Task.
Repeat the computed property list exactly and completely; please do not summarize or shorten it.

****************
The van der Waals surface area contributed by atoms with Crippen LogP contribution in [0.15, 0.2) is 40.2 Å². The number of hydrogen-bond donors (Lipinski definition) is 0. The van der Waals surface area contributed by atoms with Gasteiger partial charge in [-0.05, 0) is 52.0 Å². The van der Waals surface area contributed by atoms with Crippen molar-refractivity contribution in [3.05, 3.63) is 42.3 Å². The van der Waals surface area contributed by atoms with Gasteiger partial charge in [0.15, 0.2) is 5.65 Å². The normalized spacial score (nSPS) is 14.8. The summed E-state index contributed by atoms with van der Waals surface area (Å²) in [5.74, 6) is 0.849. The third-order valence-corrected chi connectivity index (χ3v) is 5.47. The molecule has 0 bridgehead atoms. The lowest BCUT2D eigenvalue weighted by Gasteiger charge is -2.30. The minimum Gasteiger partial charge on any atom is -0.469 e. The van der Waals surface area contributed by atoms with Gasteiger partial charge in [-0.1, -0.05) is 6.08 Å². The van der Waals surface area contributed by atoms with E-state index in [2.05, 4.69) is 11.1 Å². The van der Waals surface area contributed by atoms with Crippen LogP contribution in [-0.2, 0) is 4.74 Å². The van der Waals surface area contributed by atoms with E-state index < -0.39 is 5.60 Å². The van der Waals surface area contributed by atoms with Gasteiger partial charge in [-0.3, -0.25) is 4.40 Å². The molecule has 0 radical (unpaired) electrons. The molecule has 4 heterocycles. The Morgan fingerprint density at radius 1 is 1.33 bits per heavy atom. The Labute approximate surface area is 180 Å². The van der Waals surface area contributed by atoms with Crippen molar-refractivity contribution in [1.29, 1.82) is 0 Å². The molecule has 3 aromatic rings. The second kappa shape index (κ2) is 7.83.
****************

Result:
The van der Waals surface area contributed by atoms with Crippen LogP contribution in [0.15, 0.2) is 40.2 Å². The number of hydrogen-bond donors (Lipinski definition) is 0. The van der Waals surface area contributed by atoms with Gasteiger partial charge in [-0.05, 0) is 52.0 Å². The van der Waals surface area contributed by atoms with Crippen molar-refractivity contribution in [3.05, 3.63) is 42.3 Å². The van der Waals surface area contributed by atoms with Gasteiger partial charge in [0.15, 0.2) is 5.65 Å². The normalized spacial score (nSPS) is 14.8. The summed E-state index contributed by atoms with van der Waals surface area (Å²) in [5.74, 6) is 0.849. The third-order valence-corrected chi connectivity index (χ3v) is 5.47. The molecule has 0 bridgehead atoms. The lowest BCUT2D eigenvalue weighted by Gasteiger charge is -2.30. The minimum Gasteiger partial charge on any atom is -0.469 e. The van der Waals surface area contributed by atoms with Gasteiger partial charge in [-0.1, -0.05) is 6.08 Å². The van der Waals surface area contributed by atoms with E-state index in [2.05, 4.69) is 11.1 Å². The van der Waals surface area contributed by atoms with Crippen LogP contribution in [-0.2, 0) is 4.74 Å². The van der Waals surface area contributed by atoms with E-state index < -0.39 is 5.60 Å². The van der Waals surface area contributed by atoms with Gasteiger partial charge in [-0.3, -0.25) is 4.40 Å². The molecule has 0 radical (unpaired) electrons. The molecule has 4 heterocycles. The Morgan fingerprint density at radius 1 is 1.33 bits per heavy atom. The Labute approximate surface area is 180 Å². The van der Waals surface area contributed by atoms with Crippen molar-refractivity contribution in [1.29, 1.82) is 0 Å². The molecule has 3 aromatic rings. The second kappa shape index (κ2) is 7.83.